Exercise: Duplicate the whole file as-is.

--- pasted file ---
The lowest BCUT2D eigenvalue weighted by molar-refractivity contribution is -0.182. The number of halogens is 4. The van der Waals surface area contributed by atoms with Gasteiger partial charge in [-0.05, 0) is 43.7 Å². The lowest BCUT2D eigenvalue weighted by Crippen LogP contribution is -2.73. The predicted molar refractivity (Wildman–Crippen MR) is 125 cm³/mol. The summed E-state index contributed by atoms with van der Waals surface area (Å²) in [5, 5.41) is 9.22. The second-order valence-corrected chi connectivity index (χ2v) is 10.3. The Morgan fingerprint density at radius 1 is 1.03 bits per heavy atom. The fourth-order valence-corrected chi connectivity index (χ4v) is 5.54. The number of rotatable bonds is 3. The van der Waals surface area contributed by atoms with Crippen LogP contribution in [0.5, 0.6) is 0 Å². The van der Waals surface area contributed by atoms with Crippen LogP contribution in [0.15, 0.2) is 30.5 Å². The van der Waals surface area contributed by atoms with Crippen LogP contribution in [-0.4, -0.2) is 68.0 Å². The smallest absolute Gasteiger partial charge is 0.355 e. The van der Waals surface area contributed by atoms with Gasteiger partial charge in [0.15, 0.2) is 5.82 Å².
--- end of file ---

The lowest BCUT2D eigenvalue weighted by molar-refractivity contribution is -0.182. The number of halogens is 4. The van der Waals surface area contributed by atoms with Gasteiger partial charge in [-0.05, 0) is 43.7 Å². The lowest BCUT2D eigenvalue weighted by Crippen LogP contribution is -2.73. The predicted molar refractivity (Wildman–Crippen MR) is 125 cm³/mol. The summed E-state index contributed by atoms with van der Waals surface area (Å²) in [5, 5.41) is 9.22. The second-order valence-corrected chi connectivity index (χ2v) is 10.3. The Morgan fingerprint density at radius 1 is 1.03 bits per heavy atom. The fourth-order valence-corrected chi connectivity index (χ4v) is 5.54. The number of rotatable bonds is 3. The van der Waals surface area contributed by atoms with Crippen LogP contribution in [0.5, 0.6) is 0 Å². The van der Waals surface area contributed by atoms with Crippen LogP contribution in [0.15, 0.2) is 30.5 Å². The van der Waals surface area contributed by atoms with Crippen LogP contribution in [-0.4, -0.2) is 68.0 Å². The smallest absolute Gasteiger partial charge is 0.355 e. The van der Waals surface area contributed by atoms with Gasteiger partial charge in [0.15, 0.2) is 5.82 Å².